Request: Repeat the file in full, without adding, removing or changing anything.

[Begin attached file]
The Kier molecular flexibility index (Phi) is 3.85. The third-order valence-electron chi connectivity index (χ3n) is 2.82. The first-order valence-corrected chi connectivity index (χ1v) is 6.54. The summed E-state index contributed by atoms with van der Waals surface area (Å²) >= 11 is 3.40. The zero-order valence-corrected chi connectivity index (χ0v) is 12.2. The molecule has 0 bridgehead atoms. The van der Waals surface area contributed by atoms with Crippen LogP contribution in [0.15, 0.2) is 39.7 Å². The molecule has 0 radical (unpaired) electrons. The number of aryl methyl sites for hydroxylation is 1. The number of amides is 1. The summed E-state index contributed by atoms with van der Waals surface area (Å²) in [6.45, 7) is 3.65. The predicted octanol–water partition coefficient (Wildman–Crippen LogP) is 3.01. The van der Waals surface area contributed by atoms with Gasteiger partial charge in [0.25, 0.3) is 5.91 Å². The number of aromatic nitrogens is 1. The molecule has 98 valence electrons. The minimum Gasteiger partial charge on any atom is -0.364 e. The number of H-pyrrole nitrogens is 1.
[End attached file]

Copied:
The Kier molecular flexibility index (Phi) is 3.85. The third-order valence-electron chi connectivity index (χ3n) is 2.82. The first-order valence-corrected chi connectivity index (χ1v) is 6.54. The summed E-state index contributed by atoms with van der Waals surface area (Å²) >= 11 is 3.40. The zero-order valence-corrected chi connectivity index (χ0v) is 12.2. The molecule has 0 bridgehead atoms. The van der Waals surface area contributed by atoms with Crippen LogP contribution in [0.15, 0.2) is 39.7 Å². The molecule has 0 radical (unpaired) electrons. The number of aryl methyl sites for hydroxylation is 1. The number of amides is 1. The summed E-state index contributed by atoms with van der Waals surface area (Å²) in [6.45, 7) is 3.65. The predicted octanol–water partition coefficient (Wildman–Crippen LogP) is 3.01. The van der Waals surface area contributed by atoms with Gasteiger partial charge in [0.25, 0.3) is 5.91 Å². The number of aromatic nitrogens is 1. The molecule has 98 valence electrons. The minimum Gasteiger partial charge on any atom is -0.364 e. The number of H-pyrrole nitrogens is 1.